Toyota take Six Hours of Silverstone victory

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The #8 Toy­ota of Antho­ny David­son, Kazu­ki Naka­ji­ma and Sebas­t­ian Bue­mi has start­ed the sea­son with a win. How­ev­er after the Japan­ese brand was con­fi­dent head­ing into the race, Porsche was too close for com­fort.

The race was won by Sebas­t­ian Bue­mi in the last 20 min­utes as he over­took Bren­don Hart­ley on his new­er tyres. The gap at the line was six sec­onds between the win­ning #8 TS050 Hybrid and the sec­ond place #2 Porsche of Timo Bern­hard, Bren­don Hart­ley and Earl Bam­ber. Porsche’s #1 car of Nick Tandy, Andre Lot­ter­er and Neel Jani com­plet­ed the podi­um.

In win­ning the six hours of Sil­ver­stone, the #8 crew also won the tourist tro­phy, which is the longest award­ed tro­phy in motor­sport. David­son and Bue­mi man­aged to get their names on the tro­phy for a sec­ond time after their 2014 win, how­ev­er Naka­ji­ma became the first Japan­ese dri­ver to win the tro­phy with today’s result.

Toyota’s #7 car faced a more ill fat­ed race after start­ing from pole posi­tion. Jose Maria Lopez hit the wall at Copse cor­ner dur­ing his first stint which heav­i­ly dam­aged the car. The Argen­tine did man­age to get the TS050 back to the pits, how­ev­er it’s result was only good enough for fourth in LMP1. The ByKolles had an acci­dent in the final hour while head­ing into the pit lane with James Rossiter at the wheel.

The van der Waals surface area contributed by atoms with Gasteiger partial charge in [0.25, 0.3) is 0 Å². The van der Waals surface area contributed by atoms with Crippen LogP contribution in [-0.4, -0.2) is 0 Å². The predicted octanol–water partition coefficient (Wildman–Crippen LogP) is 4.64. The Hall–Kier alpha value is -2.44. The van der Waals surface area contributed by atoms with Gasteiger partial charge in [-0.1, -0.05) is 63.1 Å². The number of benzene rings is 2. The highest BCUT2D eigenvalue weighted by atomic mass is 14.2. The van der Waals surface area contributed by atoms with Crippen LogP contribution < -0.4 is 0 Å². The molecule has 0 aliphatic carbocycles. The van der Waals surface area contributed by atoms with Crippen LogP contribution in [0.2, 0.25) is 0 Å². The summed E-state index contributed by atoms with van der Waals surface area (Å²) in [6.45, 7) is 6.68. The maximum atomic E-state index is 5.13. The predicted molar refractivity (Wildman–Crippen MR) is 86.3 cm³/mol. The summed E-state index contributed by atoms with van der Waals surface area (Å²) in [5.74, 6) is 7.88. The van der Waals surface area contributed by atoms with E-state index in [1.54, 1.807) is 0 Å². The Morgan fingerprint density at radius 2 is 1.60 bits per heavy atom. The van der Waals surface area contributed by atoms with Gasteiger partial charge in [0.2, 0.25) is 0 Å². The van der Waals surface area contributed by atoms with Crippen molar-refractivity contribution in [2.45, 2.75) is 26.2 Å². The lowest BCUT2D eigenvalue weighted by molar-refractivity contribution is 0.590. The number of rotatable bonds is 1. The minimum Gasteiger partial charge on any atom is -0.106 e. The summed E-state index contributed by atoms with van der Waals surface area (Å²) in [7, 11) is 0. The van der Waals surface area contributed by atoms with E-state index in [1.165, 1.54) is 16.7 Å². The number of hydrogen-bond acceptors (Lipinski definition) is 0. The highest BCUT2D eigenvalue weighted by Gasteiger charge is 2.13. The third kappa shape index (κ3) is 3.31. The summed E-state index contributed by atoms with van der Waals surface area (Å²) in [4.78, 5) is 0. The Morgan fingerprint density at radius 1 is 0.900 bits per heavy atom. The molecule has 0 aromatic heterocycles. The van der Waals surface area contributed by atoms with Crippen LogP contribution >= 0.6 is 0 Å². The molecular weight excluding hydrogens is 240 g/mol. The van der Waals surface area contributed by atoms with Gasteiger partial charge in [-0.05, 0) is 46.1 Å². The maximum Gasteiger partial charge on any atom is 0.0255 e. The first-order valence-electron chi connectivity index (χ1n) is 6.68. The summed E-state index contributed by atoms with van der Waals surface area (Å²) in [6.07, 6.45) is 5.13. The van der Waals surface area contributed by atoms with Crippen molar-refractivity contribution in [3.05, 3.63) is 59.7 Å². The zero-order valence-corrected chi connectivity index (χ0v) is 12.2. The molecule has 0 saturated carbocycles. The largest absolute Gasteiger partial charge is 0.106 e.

LMP2 was won by the Jack­ie Chan DC Rac­ing car of Ho-pin Tung, Thomas Lau­rent and Audi refugee Oliv­er Jarvis, who becomes the first dri­ver to win back to back races in LMP1 and LMP2 since Nick Tandy at Le Mans and Nur­bur­gring in 2015. The #31 Rebel­lion of Nico­las Prost, Bruno Sen­na and Julian Canal took Rebel­lion to sec­ond in class on their LMP2 debut. G-Dri­ve rac­ing round­ed out the class podi­um.

Despite issues with the pas­sen­ger side door open­ing on track for the #67 Ford GT book­mark­ing the race, Har­ry Tinck­nell held on to cross the line the first of the GTE-Pro cars secur­ing a win after a dom­i­nant qual­i­fy­ing yes­ter­day for his team mates Andy Pri­aulx and Pipo Derani. The lat­ter of which there­fore win­ning on his GTE debut in the WEC. The #51 AF Corse Fer­rari 488 came home sec­ond with James Cal­a­do and Alessan­dro Pier Gui­di behind the wheel. The podi­um was com­plet­ed by the sole sur­viv­ing Porsche 911 of Richard Lietz and Micheal Chris­tensen. The sis­ter #92 car was the first retire­ment of the race after catch­ing fire at mid race dis­tance at Luffield.

GTE-Am was anyone’s right up until Stowe cor­ner on the last lap. Miguel Moli­na and Pedro Lamy were dic­ing for the lead when they made con­tact on the last lap allow­ing Matt Grif­fin to slip past the pair of them to take the class lead with three cor­ners to spare for Clear­wa­ter Rac­ing. Lamy recov­ered the #98 Aston Mar­tin to sec­ond posi­tion how­ev­er Moli­na end­ed the race there and then in the grav­el at Stowe, there­fore becom­ing a non-fin­ish­er despite run­ning for six hours. This allowed Mat­teo Cairoli to jump up to the podi­um in the #77 Dempsey-Pro­ton Porsche. His team mates Chris­t­ian Reid and Mar­vin Dienst joined him on the podi­um.

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